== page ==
Lee Jae-myung says S. Korea cannot accept a “prosecutorial regime”

Posted on : 2021-12-06 17:51 KST Modified on : 2021-12-06 17:51 KST
His comments targeting rival and former Prosecutor General Yoon Seok-youl came during a campaign trip to North Jeolla Province over the weekend
Democratic Party presidential nominee Lee Jae-myung greets supporters at Saemgoeul Market, in Jeongeup, North Jeolla Province, on Sunday. (Yonhap News)
Democratic Party presidential nominee Lee Jae-myung greets supporters at Saemgoeul Market, in Jeongeup, North Jeolla Province, on Sunday. (Yonhap News)

While on a three-day tour of North Jeolla Province over the weekend, Lee Jae-myung, the Democratic Party’s presidential candidate, said Sunday, “We must not let [Korea] become a country of the prosecutors, by the prosecutors, for the prosecutors. Just as a military regime is not acceptable, a prosecutorial regime is not acceptable either.”

“Politics must not exist for someone’s private revenge, judgment or profit. What we need is the administration I will lead to make our lives better and to make our government better and more competent,” added Lee, former governor of Gyeonggi Province.

Lee was appealing to voters to choose himself on the grounds that the election of People Power Party candidate Yoon Seok-youl would mean the rise of a “prosecutorial regime” and could lead to revenge against the administration of current president, Moon Jae-in.

On Sunday morning, on the third day of his “Metabus” tour of North Jeolla Province, Lee stopped by Saemgoeul Market, in Jeongeup. “Metabus” — a pun on “metaverse” — is an abbreviation of a Korean abbreviation meaning “people’s livelihood bus that we ride every week.”

“The most important thing is making sure that people can make a living. The most important thing is taking care of people’s livelihood. Getting revenge for the past is a personal issue,” Lee said.

“We hated the military regime, and now a group that’s made up of all kinds of former prosecutors is seeking to create a prosecutorial state here in the election next year. Are we going to tolerate that?” he asked.

Lee criticized Yoon Seok-youl for taking the public’s inclination to let another party take power as an excuse to enter politics to pursue his personal grudge about how the prosecution service has been treated by the Moon administration.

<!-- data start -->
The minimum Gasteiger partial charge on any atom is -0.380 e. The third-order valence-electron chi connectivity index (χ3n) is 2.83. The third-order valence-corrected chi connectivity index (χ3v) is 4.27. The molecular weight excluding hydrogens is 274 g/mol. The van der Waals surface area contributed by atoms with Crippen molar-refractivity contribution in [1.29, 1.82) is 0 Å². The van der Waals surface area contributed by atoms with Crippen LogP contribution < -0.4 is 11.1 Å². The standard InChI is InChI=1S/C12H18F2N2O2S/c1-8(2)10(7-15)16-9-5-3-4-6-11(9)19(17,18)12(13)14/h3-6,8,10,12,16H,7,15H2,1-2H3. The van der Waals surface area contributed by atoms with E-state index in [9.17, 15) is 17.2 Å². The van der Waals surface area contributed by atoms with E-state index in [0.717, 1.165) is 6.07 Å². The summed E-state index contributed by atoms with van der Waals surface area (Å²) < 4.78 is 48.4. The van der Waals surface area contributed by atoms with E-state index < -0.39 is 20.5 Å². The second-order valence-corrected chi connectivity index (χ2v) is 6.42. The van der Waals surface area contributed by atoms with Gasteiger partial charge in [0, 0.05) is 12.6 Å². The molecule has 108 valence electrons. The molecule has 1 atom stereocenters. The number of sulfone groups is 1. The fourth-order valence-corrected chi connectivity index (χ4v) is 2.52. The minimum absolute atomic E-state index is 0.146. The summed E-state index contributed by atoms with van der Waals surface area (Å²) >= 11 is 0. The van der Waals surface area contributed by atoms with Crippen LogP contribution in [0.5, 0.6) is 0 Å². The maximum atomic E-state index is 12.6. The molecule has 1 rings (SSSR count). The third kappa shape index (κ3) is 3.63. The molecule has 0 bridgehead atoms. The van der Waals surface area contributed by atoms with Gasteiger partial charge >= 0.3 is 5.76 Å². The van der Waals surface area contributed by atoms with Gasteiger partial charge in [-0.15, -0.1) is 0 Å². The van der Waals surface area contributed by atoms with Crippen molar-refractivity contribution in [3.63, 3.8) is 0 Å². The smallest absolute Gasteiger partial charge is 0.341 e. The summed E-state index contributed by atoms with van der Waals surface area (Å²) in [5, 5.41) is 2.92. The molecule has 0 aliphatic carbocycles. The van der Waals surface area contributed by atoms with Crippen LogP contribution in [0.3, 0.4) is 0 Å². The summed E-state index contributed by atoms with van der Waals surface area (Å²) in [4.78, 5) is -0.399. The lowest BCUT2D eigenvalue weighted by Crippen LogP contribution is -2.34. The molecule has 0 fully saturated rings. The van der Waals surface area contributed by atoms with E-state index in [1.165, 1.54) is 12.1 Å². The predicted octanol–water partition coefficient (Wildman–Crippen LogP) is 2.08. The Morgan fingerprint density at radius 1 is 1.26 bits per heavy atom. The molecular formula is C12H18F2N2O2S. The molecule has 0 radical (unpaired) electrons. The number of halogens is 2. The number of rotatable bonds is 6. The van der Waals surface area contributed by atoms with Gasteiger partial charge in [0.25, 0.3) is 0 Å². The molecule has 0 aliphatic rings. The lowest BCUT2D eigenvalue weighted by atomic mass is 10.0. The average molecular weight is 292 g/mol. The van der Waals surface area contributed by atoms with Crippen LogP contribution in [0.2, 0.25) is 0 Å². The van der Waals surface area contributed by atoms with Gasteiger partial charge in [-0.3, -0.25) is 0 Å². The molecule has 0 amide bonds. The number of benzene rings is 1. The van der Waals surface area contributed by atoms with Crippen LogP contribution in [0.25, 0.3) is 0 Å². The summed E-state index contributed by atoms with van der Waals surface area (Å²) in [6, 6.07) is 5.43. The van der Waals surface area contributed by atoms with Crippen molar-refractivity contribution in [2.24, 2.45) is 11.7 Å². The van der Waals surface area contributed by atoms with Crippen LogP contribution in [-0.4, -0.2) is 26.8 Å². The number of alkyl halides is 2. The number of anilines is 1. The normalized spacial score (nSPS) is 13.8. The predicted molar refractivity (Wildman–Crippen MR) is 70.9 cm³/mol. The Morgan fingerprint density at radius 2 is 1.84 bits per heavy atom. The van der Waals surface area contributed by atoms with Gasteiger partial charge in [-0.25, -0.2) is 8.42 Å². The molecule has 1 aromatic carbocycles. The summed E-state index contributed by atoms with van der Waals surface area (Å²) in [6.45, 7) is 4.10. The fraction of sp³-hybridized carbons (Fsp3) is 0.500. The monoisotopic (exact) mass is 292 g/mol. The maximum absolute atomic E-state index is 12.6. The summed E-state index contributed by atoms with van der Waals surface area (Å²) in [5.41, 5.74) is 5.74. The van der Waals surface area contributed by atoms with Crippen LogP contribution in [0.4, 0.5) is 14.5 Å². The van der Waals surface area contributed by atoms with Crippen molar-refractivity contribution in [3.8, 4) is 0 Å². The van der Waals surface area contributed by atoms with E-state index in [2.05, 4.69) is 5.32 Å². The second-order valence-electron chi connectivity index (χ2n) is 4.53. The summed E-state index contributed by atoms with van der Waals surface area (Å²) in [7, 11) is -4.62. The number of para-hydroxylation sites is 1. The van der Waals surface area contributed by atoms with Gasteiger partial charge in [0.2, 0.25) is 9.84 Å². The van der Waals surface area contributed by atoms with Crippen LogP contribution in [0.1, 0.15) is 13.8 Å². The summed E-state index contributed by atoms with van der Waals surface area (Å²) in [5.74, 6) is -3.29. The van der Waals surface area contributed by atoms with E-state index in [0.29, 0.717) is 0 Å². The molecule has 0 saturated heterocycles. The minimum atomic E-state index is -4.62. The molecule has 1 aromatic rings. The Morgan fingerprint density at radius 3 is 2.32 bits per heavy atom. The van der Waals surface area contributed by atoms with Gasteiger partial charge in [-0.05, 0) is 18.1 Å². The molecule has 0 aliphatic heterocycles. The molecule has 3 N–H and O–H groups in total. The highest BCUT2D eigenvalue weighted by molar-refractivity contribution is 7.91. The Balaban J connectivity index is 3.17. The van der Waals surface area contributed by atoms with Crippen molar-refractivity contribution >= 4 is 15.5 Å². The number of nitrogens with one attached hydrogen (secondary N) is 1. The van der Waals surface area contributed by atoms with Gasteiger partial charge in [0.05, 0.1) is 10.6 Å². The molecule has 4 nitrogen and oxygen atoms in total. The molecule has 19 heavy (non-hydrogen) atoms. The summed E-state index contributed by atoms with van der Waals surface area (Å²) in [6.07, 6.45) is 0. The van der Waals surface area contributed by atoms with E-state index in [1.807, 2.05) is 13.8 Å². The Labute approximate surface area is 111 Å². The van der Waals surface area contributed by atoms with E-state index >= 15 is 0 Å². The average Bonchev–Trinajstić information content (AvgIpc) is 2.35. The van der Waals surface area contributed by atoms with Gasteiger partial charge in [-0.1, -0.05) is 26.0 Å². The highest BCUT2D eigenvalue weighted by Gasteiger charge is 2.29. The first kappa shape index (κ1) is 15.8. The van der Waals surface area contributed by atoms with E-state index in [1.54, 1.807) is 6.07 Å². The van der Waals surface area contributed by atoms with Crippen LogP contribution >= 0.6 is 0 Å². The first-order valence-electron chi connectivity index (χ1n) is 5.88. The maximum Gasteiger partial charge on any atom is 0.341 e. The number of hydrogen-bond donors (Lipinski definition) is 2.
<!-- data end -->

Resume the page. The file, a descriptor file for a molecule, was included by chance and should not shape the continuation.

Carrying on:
Lee also addressed a controversy over his signature pledge about universal basic income, which he recently said he wouldn’t ram through against the will of the public, leading to questions about whether he’s walking back his plan.

“Even if [basic income] is too controversial to be implemented right away, it’s something society will have to do at some point,” he said while criticizing the anti-labor perspective shown by Yoon.

“Some say we should work 120 hours a week, get rid of the minimum wage, and abolish the 52-hour workweek, even while we’re living in a country that has the misfortune of having the most work, the lowest labor productivity, and the most deaths in industrial accidents in the whole world. Is that the kind of country we want?” Lee said in a speech in Muju County.

Lee’s remarks were targeted at Yoon, who has called for lowering the minimum wage and who opposes the 52-hour workweek. Lee has also unveiled a plan to implement a rural basic income consisting of community currency payments in counties or provinces that sign up for the program. The rural basic income will be implemented on a trial basis in Gyeonggi Province next year.

Lee’s circuit of North Jeolla Province came just four days after a three-day tour of Gwangju and South Jeolla Province that began on Nov. 26. Lee apparently calculates that he needs to nail down the vote in the southwest Honam region, where he has yet to completely win over residents, if he’s to prevail in next year’s presidential election, which is expected to be decided by a thin margin.

Lee is devoting so much attention to Honam — making separate trips to its northern and southern halves — because more than 20% of voters there are still undecided.

A candidate suitability survey conducted by Gallup Korea during the first week of December showed 21% of Honam respondents saying that they were “reserving judgment” (58% for Lee, 12% for Yoon). The region’s rate was six percentage points higher than the 15% nationwide average of respondents reserving judgment; it was also the only region where the rate was above 20%.

The presence of so many swing voters who have yet to make up their minds in Honam — traditionally considered a Democratic Party stronghold — is both a crisis and an opportunity for Lee.

Within the party, some are predicting the “Metabus” plan could translate into a boost in support.

“When people think of Lee Jae-myung, the image that comes to mind is often coarse and intimidating, but he’s not actually like that when you meet him, and I think voters’ minds are changing a lot,” said a member of the Democratic Party’s election countermeasures committee.

“I think we’re seeing a response from the more passive support base after Lee Jae-myung’s visit to the region,” they suggested.

By Choi Ha-yan and Seo Young-ji, staff reporters

Please direct questions or comments to [english@hani.co.kr]

button that move to original korean article (클릭시 원문으로 이동하는 버튼)

Related stories

Most viewed articles